The reforms which have so far been put into effect in implementing the Liturgical
Constitution of the Second Vatican Council have been concerned above all with the
celebration of the eucharistic mystery "For the holy Eucharist contains the Church's
entire spiritual good, that is, Christ himself, our passover and living bread. Through his
very flesh made living and given life by the Holy Spirit, he offers this life to men. They
are thereby invited and led to offer themselves, their work, and all created things
together with him.  In the same way, when the
Church assembles to offer the sacrifice of the Mass according to the renewed form of
celebration, it is made manifest that the Mass is the center of the Church's life. Thus
the purpose of the reform of the rites is "to promote a pastoral action which has its
summit and source in the sacred liturgy" and "to bring to life the paschal
mystery of Christ." 
This work of renewal has been carried out, step by step, during the past six years; it
has prepared the way for the passage of the former Mass liturgy to the renewed liturgy
outlined in detail in the Roman Missal with the Ordo Missae and the General
Instruction which it includes. Now it can be said that a new and promising future lies
ahead for pastoral, liturgical action; the way is open to make full use of all the
possibilities contained in a new Order of Scripture Readings for the Mass and in the
abundant variety of forms contained in the Roman Missal.
The wide choice of texts and the flexibility of the rubrics make it possible to adapt
the celebration to the circumstances, the mentality and the preparation of the assembly.
Thus there is no need to resort to arbitrary adaptations, which would only weaken the
impact of the liturgy. The possibilities offered by the Church's reforms can make the
celebration living, moving and spiritually effective.
The gradual introduction of the new liturgical forms has taken into consideration both
the overall renewal program and the great variety of local conditions throughout the
world. These new forms have been well received by the majority of the clergy and laity,  though here and there they have met with some
resistance and impatience.
There were those who, for the sake of conserving ancient traditions, were unwilling to
accept these reforms. There were others who, concerned with urgent pastoral needs, felt
they could not wait for the definitive reform to be promulgated. As a result some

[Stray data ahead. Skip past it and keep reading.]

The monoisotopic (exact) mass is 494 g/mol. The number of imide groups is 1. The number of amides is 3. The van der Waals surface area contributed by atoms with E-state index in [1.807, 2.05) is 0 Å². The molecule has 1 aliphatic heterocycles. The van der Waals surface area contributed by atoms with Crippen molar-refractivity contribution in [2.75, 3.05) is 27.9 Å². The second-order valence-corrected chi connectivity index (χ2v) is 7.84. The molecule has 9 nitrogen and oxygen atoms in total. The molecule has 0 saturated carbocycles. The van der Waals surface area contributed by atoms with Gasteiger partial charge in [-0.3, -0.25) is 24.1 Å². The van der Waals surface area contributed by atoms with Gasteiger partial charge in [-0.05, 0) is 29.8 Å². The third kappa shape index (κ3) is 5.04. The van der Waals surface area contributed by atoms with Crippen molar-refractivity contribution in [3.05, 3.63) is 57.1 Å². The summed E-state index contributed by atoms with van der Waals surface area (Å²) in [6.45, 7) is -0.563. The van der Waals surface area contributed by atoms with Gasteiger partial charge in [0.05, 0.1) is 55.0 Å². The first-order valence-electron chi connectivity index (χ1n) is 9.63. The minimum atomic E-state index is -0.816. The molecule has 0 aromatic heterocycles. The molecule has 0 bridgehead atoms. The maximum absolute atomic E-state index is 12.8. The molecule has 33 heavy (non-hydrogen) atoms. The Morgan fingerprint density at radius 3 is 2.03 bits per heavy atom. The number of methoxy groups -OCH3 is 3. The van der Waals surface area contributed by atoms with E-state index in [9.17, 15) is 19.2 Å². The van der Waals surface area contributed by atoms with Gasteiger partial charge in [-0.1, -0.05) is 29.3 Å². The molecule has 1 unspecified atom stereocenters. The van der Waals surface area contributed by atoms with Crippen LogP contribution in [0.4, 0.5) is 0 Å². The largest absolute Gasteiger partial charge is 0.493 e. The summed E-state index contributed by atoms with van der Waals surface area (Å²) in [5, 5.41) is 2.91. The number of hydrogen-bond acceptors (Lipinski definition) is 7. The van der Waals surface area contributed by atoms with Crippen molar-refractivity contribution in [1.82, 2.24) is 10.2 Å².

individuals, acting on private initiative, arrived at hasty and sometimes unwise
solutions, and made changes, additions or simplifications which at times troubled the
faithful and impeded or made more difficult the progress of genuine renewal.
For these reasons many bishops, priests and laymen have asked the Holy See to
intervene. They desired that the Church use her authority to keep and increase that
fruitful union of minds and hearts which is the characteristic of the Christian family's
encounter with God.
Such an intervention was not deemed advisable while the Concilium was engaged in
bringing about and guiding the work of renewal. This can now be done on the basis of the
final completion of this task.
First of all the bishops are called upon to exercise their responsibility. It is they
whom the Holy Spirit has made rulers of the Church of God.  They are "the chief stewards of the
mysteries of God, as governors, promoters and guardians of the whole liturgical life of
the Church committed to them.  It is their
duty to guide, direct, stimulate and sometimes correct, but always to be shining examples
in carrying out the genuine renewal of the liturgy. It must also be their concern that the
whole body of the Church can move ahead with one mind, in the unity of charity, on the
diocesan, national and international level. This work of the bishops is necessary and
especially urgent in this case, because of the close relationship between liturgy and
faith, so that what benefits the one, benefits the other.
With the help of their liturgical commissions, the bishops should be accurately
informed about the religious and social conditions of the faithful committed to their
care. In order to meet their spiritual needs in the best way possible, they should learn
to make full use of the means offered by the rites. By thus evaluating the situation in
their diocese, they will be able to note what helps and what hinders genuine renewal, and
engage in the wise and prudent work of education and guidance, a work which both
recognizes the real needs of the faithful and follows the guidelines laid down in the new
A well-informed bishop will be a great help to the priests who must exercise their
ministry in hierarchical fellowship with him. 
His knowledge will make it easier for them to work together in obedience to him for the
more perfect expression of divine worship and for the sanctification of souls.
It is the scope of this document to aid and encourage the bishops in putting into
effect the liturgical norms, especially those contained in the General Instruction of the
Roman Missal. In order to restore the orderly and disciplined celebration of the